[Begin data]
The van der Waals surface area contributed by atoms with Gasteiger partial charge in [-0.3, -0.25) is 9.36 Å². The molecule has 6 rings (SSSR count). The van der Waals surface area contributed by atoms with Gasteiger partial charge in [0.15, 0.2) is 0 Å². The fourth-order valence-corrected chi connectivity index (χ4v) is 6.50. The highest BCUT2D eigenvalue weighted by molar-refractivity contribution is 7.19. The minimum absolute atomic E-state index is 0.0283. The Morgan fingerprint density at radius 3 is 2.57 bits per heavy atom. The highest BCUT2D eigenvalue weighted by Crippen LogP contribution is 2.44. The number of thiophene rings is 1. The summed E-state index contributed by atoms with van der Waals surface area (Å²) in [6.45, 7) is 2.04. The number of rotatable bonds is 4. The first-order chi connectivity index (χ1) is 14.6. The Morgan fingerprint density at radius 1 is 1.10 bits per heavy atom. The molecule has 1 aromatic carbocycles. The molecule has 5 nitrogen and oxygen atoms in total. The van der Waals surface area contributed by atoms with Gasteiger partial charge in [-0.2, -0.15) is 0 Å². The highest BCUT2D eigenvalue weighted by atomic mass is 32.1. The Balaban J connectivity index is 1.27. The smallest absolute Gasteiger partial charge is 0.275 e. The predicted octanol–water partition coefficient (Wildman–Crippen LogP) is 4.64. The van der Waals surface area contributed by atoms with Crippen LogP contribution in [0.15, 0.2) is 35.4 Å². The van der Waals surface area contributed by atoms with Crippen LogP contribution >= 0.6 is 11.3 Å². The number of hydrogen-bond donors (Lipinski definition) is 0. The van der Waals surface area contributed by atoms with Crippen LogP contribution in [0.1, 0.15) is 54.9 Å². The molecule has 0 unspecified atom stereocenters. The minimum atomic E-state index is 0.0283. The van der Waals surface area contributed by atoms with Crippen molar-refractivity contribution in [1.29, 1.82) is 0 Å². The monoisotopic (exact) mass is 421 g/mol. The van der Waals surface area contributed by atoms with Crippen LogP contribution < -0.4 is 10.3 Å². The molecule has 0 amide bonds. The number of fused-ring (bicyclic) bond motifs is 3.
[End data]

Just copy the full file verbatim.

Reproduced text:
The van der Waals surface area contributed by atoms with Gasteiger partial charge in [-0.3, -0.25) is 9.36 Å². The molecule has 6 rings (SSSR count). The van der Waals surface area contributed by atoms with Gasteiger partial charge in [0.15, 0.2) is 0 Å². The fourth-order valence-corrected chi connectivity index (χ4v) is 6.50. The highest BCUT2D eigenvalue weighted by molar-refractivity contribution is 7.19. The minimum absolute atomic E-state index is 0.0283. The Morgan fingerprint density at radius 3 is 2.57 bits per heavy atom. The highest BCUT2D eigenvalue weighted by Crippen LogP contribution is 2.44. The number of thiophene rings is 1. The summed E-state index contributed by atoms with van der Waals surface area (Å²) in [6.45, 7) is 2.04. The number of rotatable bonds is 4. The first-order chi connectivity index (χ1) is 14.6. The Morgan fingerprint density at radius 1 is 1.10 bits per heavy atom. The molecule has 1 aromatic carbocycles. The molecule has 5 nitrogen and oxygen atoms in total. The van der Waals surface area contributed by atoms with Gasteiger partial charge in [-0.2, -0.15) is 0 Å². The highest BCUT2D eigenvalue weighted by atomic mass is 32.1. The Balaban J connectivity index is 1.27. The smallest absolute Gasteiger partial charge is 0.275 e. The predicted octanol–water partition coefficient (Wildman–Crippen LogP) is 4.64. The van der Waals surface area contributed by atoms with Crippen LogP contribution in [0.15, 0.2) is 35.4 Å². The van der Waals surface area contributed by atoms with Crippen LogP contribution >= 0.6 is 11.3 Å². The number of hydrogen-bond donors (Lipinski definition) is 0. The van der Waals surface area contributed by atoms with Crippen LogP contribution in [0.1, 0.15) is 54.9 Å². The molecule has 0 unspecified atom stereocenters. The minimum atomic E-state index is 0.0283. The van der Waals surface area contributed by atoms with Crippen molar-refractivity contribution in [1.29, 1.82) is 0 Å². The monoisotopic (exact) mass is 421 g/mol. The van der Waals surface area contributed by atoms with Crippen LogP contribution < -0.4 is 10.3 Å². The molecule has 0 amide bonds. The number of fused-ring (bicyclic) bond motifs is 3.